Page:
Texas, for instance, ranks last of all 50 states in overall access to mental health care, according to the nonprofit Mental Health America. The ranking is based on available data on measures such as the shares of adults and children with mental health issues who have been unable to receive treatment.
Among the reasons why: Texas is one of a dozen states that still have not expanded Medicaid, the public health insurance program that covers poor and low-income Americans, and which is the country’s single largest payer for mental health services.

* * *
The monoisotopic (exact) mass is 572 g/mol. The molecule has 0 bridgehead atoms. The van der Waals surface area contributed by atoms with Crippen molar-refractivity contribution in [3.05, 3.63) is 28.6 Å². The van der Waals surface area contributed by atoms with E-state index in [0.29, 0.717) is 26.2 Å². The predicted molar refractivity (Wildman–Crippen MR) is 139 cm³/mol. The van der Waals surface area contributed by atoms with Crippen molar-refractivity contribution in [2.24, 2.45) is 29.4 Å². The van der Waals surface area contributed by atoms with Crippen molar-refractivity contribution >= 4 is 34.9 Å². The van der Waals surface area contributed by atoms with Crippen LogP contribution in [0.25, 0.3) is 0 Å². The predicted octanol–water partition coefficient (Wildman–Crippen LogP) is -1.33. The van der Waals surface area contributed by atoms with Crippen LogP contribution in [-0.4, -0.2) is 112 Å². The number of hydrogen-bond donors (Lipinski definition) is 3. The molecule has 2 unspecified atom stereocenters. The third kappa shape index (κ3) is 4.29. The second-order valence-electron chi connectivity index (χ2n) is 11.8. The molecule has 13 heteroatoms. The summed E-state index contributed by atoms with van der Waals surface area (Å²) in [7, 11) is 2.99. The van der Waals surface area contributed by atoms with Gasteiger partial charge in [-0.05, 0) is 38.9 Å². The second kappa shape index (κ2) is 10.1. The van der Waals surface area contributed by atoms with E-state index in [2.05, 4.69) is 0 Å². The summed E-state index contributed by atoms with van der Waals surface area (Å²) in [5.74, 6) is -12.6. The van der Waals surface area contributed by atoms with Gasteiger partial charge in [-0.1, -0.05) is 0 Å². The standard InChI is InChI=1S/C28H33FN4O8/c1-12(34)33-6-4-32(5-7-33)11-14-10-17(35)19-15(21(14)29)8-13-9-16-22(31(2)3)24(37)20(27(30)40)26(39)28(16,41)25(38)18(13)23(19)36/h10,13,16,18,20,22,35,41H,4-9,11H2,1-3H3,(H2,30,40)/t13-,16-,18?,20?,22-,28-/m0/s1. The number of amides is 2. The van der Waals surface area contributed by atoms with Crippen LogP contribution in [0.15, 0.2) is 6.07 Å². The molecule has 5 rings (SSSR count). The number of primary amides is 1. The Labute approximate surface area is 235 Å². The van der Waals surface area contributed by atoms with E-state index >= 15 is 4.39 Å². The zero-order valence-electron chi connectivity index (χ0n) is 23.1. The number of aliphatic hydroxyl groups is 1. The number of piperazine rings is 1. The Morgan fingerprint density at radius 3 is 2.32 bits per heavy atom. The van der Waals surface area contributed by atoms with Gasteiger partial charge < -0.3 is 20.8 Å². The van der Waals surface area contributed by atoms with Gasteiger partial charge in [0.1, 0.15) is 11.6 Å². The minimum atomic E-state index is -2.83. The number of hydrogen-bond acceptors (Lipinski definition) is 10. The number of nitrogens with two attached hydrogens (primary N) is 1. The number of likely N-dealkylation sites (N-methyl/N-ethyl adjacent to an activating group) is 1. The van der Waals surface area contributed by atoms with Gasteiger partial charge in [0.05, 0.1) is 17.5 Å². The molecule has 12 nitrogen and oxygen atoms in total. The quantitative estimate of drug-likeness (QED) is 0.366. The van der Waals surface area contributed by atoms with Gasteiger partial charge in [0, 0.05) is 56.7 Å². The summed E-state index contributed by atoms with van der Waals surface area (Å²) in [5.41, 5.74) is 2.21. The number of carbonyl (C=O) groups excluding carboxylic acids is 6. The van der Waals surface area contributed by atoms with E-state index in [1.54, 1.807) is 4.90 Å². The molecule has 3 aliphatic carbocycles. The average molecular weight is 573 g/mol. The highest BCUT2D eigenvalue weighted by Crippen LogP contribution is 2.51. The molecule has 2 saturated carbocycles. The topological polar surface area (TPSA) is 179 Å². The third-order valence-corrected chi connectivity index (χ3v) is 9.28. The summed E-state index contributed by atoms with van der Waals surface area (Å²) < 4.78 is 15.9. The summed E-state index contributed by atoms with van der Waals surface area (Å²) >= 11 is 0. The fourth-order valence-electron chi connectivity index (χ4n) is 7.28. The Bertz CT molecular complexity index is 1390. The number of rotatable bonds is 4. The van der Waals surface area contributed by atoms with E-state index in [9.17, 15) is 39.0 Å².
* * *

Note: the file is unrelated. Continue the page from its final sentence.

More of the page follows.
Texas officials’ refusal to expand Medicaid does not appear to be rooted in public welfare nor fiscal responsibility concerns. The federal government has offered holdout states billions of dollars in incentives to expand Medicaid, most recently through last year’s American Rescue Plan. These incentives would, on net, cause state revenue to come out ahead, even after accounting for Texas’s new spending obligations if it were to make more residents eligible for public insurance. Expanding Medicaid would also reduce costs for hospitals that currently provide a lot of uncompensated care for uninsured patients.